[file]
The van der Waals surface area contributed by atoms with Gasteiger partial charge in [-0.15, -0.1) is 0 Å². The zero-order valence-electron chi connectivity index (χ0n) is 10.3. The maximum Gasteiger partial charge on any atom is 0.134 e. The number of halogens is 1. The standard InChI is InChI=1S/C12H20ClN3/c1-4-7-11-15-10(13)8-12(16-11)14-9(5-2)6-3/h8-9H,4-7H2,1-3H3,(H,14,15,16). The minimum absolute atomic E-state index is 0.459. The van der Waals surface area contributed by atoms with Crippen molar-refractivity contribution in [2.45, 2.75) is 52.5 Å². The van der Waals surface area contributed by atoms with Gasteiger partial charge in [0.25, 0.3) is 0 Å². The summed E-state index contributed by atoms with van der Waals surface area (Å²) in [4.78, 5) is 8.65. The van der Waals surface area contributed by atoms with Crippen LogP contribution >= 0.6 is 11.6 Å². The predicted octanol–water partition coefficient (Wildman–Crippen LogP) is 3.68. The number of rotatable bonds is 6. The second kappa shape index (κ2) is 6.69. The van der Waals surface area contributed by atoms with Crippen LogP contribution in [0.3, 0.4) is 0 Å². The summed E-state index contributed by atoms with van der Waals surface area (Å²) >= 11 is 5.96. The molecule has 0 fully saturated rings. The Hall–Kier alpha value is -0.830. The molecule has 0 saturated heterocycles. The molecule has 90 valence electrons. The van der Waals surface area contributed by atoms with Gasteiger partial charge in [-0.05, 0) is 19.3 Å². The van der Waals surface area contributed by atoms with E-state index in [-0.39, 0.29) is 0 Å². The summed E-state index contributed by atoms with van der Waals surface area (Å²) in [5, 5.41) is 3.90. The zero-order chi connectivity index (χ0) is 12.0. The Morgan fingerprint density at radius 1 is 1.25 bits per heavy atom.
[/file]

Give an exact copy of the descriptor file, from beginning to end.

The van der Waals surface area contributed by atoms with Gasteiger partial charge in [-0.15, -0.1) is 0 Å². The zero-order valence-electron chi connectivity index (χ0n) is 10.3. The maximum Gasteiger partial charge on any atom is 0.134 e. The number of halogens is 1. The standard InChI is InChI=1S/C12H20ClN3/c1-4-7-11-15-10(13)8-12(16-11)14-9(5-2)6-3/h8-9H,4-7H2,1-3H3,(H,14,15,16). The minimum absolute atomic E-state index is 0.459. The van der Waals surface area contributed by atoms with Crippen molar-refractivity contribution in [2.45, 2.75) is 52.5 Å². The van der Waals surface area contributed by atoms with Gasteiger partial charge in [0.25, 0.3) is 0 Å². The summed E-state index contributed by atoms with van der Waals surface area (Å²) in [4.78, 5) is 8.65. The van der Waals surface area contributed by atoms with Crippen LogP contribution >= 0.6 is 11.6 Å². The predicted octanol–water partition coefficient (Wildman–Crippen LogP) is 3.68. The number of rotatable bonds is 6. The second kappa shape index (κ2) is 6.69. The van der Waals surface area contributed by atoms with Crippen LogP contribution in [0.3, 0.4) is 0 Å². The summed E-state index contributed by atoms with van der Waals surface area (Å²) >= 11 is 5.96. The molecule has 0 fully saturated rings. The Hall–Kier alpha value is -0.830. The molecule has 0 saturated heterocycles. The molecule has 90 valence electrons. The van der Waals surface area contributed by atoms with Gasteiger partial charge in [-0.05, 0) is 19.3 Å². The van der Waals surface area contributed by atoms with E-state index in [-0.39, 0.29) is 0 Å². The summed E-state index contributed by atoms with van der Waals surface area (Å²) in [5, 5.41) is 3.90. The zero-order chi connectivity index (χ0) is 12.0. The Morgan fingerprint density at radius 1 is 1.25 bits per heavy atom.